Troubleshooting Guide for Rover 14CUX EFI

The British V8 Newsletter, Volume XV Issue 1

compiled by: Curtis Jacobson


The 14CUX Electronic Fuel Injection system provides a reliable and efficient microprocessor controlled fuel management system. The function of the system is to precisely supply an appropriate amount of fuel into the inlet manifold to suit prevailing engine operating conditions.

how is it difference from the earlier Rover systems (14CU)?

how is it different from other OEM systems?


R.A.M. Auto Repair, Inc.
110A N. White Horse Pike
Lindenwold, NJ 08021
856 - 435 - 2200
"Import and Domestic Repair Facility - Routine Maintenance to Major Repairs"

1990 Range Rover (3.9L) VIN SALHV124XLA405140

The system was used from 1989 - 199X on engines with displacements of 3.5, 3.9, 4.2 and 4.6L and on Discovery, Range Rover, Range Rover Classic, and LSE (verify) plus MG RV8. (Morgan? TVR?)



Intake Manifold

Plenum Chamber, Lower (with eight steel "trumpets")

Note: the Rover 14CUX fuel injection system is relatively "tall" compared to alternative induction systems, so its mechanical components typically must be modified before it can be installed on sports cars. The lower plenum chamber is typically milled down by approximately 0.8", and sometimes the steel trumpets and upper plenum chamber (i.e. the "plenum cover") are also cut down.

Before any of these operations are undertaken, it's prudent to remove the trumpets from the lower plenum chamber. This is easily accomplished if you know the trick: heat the parts in an oven! The aluminum will expand more than the steel trumpets, and you'll be able to simply pull the trumpets out by hand. Obviously, you should first degrease the parts, and also you should wear oven hot mitts. From personal experience I can advise that the trumpets come out easily if the parts are hot - but also that they cool quickly! - Several cycles of going in-and-out of a 400 degree oven will be required. If you get a particularly stubborn trumpet you can gently cool it by wetting a thin strip of cloth in water and lowering it into the tube. The cloth doesn't have to actually contact the steel trumpet to have a dramatic and rapid cooling effect. Be very careful because the steam produced could easily burn you.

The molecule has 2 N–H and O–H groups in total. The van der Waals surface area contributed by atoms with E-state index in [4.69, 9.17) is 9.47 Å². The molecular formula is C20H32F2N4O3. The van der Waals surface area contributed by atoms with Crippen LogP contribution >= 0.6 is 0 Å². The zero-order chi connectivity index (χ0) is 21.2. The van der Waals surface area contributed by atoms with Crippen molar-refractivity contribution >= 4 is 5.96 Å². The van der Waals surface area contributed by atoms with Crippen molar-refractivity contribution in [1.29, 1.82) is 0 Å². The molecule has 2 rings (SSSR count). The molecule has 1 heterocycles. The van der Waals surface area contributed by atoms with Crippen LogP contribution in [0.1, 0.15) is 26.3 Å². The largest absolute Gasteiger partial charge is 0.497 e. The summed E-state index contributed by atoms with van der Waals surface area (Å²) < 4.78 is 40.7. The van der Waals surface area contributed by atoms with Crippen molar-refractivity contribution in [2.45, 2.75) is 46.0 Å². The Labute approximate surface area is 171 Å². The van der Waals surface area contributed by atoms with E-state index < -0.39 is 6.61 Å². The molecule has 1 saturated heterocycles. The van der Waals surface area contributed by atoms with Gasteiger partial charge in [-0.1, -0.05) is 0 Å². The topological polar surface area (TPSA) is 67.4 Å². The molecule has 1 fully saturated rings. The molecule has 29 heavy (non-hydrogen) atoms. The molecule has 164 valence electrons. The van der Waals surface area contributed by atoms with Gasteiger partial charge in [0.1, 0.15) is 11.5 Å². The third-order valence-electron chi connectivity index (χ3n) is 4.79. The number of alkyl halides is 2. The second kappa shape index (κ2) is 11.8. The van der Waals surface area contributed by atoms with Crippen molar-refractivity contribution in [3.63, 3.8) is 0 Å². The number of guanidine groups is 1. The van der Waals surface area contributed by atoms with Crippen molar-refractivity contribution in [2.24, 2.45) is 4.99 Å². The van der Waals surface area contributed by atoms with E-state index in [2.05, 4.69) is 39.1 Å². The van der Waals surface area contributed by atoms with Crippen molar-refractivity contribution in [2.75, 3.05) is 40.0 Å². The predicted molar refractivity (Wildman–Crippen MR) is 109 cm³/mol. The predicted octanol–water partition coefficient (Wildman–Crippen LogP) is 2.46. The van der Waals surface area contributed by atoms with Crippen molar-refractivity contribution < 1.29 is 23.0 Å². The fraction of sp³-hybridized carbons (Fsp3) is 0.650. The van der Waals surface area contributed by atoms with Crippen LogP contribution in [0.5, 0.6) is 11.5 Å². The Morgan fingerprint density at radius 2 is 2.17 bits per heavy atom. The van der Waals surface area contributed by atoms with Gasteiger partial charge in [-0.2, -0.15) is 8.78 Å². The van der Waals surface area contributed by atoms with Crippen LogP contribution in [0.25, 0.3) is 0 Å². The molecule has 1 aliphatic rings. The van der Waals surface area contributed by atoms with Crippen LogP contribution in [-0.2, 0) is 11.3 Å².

Plenum Chamber, Upper (with integral throttle body)

The lengths and diameters of runners in the intake system, and also the volume of air in the plenum from which they draw air will affect the performance characteristics of the overall system. Although we lack the resources to comprehensively and scientifically evaluate the performance effects of modifying these components, we can make a few physical measurements and see how they fit "rules of thumbs" published by others. The inside diameter of each trumpet is 3.81cm. The cross-sections of the runners in the cylinder heads are significantly smaller, but in the intake manifold the runners quickly transition up to round cross-sections of about 3.8cm diameter each. The average total length of all eight runners measured from intake valve to open plenum is about 38.75cm. (Runners 1 and 8 are approximately 41cm long. Runners 2 and 7 are approximately 39cm long. Runners 3 thru 6 are approximately 37.5cm long.) Based on these measurements, and on articles written by engine guru David Vizard describing the behavior of Helmholtz Resonance induction systems, we can calculate that the Rover induction tract seems to be tuned to achieve peak torque at approximately 5130rpm. Furthermore, according to David Vizard's explanation and formulas, if the runner length is shortened the induction tract's tuning will be shifted to achieve peak torque at an even higher engine speed. (If the runners average 37.95cm, the modified system will be tuned to provide peak torque at about 5310rpm.)

(Volume of air in the plenum?)

(The butterfly is 65mm in diameter. The inside diameter of the hose from the throttle-body is 73mm. The inside diameter of the hose into the mass air sensor is 80mm.)

Fuel Rail and Fuel Pressure Regulator (fuel temperature sensor is also shown)

The Fuel Rail provides fuel to all eight injectors. For the fuel injectors to operate properly, a fairly constant fuel pressure is required, so a Fuel Pressure Regulator is mounted on the fuel rail at the rear of the plenum chamber. The regulator is a mechanical device controlled by plenum chamber vacuum; it ensures that fuel rail pressure is maintained at a constant pressure difference of 2.5 bar above that of the manifold. When pressure exceeds the regulator setting excess fuel is returned to the fuel tank.